LEWISTON — Mayor Bob Macdonald says he has bluntly asked the Rev. Jean-Pierre Tshamala to stop encouraging asylum-seekers to move to Lewiston.
Macdonald maintains the pastor is building his flock at the city’s expense.
“I’ve told him, ‘We cannot afford it. I understand your situation, but you have to remember, the people here, we’re at a breaking point,'” Macdonald said in an interview with the Sun Journal this week.
“We’re hurting,” the mayor said. “I have compassion, but my compassion is more toward the people who have lived here all their lives, who are paying this high tax rate, as opposed to (those who) basically fraudulently come in here to the country and now expect us to help them out.”
Unlike refugees approved in advance to enter the United States and given federal funds to help resettle, people seeking asylum — called asylees — generally enter the country through a travel or student visa and declare once here that they’re unable to go home. Until they’re granted asylum, which can take years, they get no federal benefits and are restricted from working for six months.
“The problem with asylee funding is that there literally is no funding,” said Lewiston Deputy City Administrator Phil Nadeau. “We don’t agree with the federal government’s decision not to provide any federal assistance. For a lot of people in the community, they find it very hard to understand why the federal government takes that position, and we understand that.”
In this state, though, there’s a rare stopgap: Maine is one of only a few states that offer General Assistance to asylum-seekers. Since July 2011, Lewiston’s General Assistance Program has helped dozens — 103 in the past six months — with basic expenses such as food, rent, utilities and prescriptions.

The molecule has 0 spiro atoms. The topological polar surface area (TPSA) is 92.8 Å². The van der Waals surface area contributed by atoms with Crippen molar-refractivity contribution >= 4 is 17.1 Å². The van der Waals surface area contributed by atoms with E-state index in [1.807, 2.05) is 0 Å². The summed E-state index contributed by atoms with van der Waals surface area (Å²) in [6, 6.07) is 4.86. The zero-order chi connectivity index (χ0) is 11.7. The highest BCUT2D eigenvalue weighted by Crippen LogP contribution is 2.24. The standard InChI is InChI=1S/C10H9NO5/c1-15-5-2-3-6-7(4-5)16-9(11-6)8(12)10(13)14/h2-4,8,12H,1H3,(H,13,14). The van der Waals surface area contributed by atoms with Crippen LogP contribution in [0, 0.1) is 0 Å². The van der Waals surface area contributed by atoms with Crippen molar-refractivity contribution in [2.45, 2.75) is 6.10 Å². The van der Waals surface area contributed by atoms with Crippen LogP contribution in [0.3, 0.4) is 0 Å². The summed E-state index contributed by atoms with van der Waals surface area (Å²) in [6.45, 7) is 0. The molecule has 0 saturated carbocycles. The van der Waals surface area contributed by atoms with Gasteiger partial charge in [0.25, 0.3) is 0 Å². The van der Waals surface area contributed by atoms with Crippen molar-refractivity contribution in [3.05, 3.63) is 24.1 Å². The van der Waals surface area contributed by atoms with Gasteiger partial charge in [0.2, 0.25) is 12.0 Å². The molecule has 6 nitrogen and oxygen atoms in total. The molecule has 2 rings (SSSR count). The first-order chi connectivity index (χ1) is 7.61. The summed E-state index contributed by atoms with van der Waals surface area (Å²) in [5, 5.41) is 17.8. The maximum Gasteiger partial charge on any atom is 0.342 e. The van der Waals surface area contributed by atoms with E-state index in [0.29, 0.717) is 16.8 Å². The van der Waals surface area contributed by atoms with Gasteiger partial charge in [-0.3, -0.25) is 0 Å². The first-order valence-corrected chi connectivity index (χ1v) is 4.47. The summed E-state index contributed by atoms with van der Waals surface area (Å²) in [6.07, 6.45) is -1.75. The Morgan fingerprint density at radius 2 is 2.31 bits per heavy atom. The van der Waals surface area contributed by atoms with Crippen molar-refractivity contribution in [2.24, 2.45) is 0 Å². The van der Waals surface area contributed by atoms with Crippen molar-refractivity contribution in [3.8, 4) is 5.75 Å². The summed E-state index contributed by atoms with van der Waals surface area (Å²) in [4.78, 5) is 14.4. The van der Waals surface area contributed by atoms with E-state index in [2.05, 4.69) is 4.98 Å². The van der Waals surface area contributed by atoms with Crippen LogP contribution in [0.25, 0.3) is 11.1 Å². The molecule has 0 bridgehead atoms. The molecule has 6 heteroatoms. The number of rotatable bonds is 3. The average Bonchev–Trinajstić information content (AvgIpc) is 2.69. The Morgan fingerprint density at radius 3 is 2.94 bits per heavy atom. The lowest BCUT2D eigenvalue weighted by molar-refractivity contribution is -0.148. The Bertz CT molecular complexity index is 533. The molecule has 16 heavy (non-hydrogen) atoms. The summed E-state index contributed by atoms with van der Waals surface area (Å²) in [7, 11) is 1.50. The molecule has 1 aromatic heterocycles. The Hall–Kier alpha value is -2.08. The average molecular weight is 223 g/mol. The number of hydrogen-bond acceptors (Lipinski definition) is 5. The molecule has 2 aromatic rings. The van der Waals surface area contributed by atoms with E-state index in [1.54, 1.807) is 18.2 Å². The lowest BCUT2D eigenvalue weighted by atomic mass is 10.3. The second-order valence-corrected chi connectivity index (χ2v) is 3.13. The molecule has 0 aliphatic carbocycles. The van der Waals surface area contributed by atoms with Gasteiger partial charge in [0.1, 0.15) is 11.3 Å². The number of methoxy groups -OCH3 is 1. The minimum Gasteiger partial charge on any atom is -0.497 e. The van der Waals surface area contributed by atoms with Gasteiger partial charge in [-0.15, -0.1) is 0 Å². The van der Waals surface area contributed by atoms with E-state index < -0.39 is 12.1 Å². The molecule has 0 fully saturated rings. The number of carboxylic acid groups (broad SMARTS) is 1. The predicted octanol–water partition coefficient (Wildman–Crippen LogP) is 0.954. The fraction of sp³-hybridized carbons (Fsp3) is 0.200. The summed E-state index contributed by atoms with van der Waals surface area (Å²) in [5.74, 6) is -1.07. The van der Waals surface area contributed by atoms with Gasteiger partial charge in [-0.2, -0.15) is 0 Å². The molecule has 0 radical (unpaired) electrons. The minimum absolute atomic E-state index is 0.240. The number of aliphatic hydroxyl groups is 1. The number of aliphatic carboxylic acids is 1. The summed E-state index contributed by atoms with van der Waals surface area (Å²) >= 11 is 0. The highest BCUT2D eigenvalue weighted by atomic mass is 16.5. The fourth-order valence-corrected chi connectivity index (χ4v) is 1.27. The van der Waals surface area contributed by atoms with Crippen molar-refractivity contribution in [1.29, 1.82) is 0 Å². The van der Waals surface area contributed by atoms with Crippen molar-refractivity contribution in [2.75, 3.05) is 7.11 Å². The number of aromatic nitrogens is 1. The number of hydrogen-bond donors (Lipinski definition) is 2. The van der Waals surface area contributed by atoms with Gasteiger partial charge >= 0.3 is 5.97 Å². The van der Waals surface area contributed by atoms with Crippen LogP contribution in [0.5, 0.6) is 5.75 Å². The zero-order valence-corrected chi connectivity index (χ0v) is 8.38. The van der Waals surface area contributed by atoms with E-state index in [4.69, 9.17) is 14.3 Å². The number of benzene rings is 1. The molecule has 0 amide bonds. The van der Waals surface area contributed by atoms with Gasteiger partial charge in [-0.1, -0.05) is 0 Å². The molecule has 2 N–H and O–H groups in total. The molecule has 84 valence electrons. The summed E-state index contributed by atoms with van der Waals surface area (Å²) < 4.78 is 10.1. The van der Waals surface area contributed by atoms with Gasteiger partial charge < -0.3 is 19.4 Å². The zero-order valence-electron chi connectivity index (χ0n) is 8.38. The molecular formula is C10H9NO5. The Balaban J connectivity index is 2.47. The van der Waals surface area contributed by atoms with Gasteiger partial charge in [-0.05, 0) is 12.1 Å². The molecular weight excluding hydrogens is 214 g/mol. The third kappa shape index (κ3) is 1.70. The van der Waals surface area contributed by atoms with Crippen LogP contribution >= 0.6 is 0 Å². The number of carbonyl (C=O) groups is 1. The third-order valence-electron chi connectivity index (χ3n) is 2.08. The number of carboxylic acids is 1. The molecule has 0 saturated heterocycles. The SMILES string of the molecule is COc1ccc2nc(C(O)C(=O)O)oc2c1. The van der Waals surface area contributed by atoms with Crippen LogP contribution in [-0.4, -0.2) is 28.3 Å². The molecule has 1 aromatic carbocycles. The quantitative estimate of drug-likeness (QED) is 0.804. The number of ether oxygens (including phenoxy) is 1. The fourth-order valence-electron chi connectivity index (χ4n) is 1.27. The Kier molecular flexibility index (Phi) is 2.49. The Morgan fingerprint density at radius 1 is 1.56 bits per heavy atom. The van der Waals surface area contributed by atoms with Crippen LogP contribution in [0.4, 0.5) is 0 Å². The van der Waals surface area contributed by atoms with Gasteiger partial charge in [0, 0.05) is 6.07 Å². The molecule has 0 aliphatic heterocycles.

In recent years, the city has helped 600-plus families of all types annually through the GA program. It’s a cost split partly with the state.
Lewiston has one active asylum-seeking GA case dating back to 2009, but most receive help for an average of two to three years, according to Sue Charron, the city’s director of social services.
None have reached out for General Assistance in Auburn, according to that city.
It’s an expense that Macdonald cites as helping put Lewiston “on the brink of a financial crisis,” and something Gov. Paul LePage is trying to stop this year with a proposed rule change at the Department of Health and Human Services.
The change would align General Assistance with other types of benefit eligibility requirements; cities would have the discretion to help asylum-seekers, but wouldn’t have to. The rule is making its way through DHHS after a comment period before heading to the Attorney General’s Office to be vetted for legality by June.
Macdonald, who strongly supports the change, said he met with Tshamala and LePage not long ago to talk about immigration.
“(The Rev. Tshamala) told the governor his plight and the governor was sympathetic; he’s going to look into some things,” Macdonald said. “What (Tshamala) also said, and I almost had a heart attack, he said there’s 60 families right now living in hotels in Portland, (and) ‘Maybe we should bring them to Lewiston.’ Well, I mean, we might as well shut the city down if that happens.”
Macdonald said he’s reached out to Maine’s U.S. senators to see if any help can come in expediting work permits for asylum-seekers — if they’re able to avoid a six-month wait to get the OK to work, that could improve the situation here.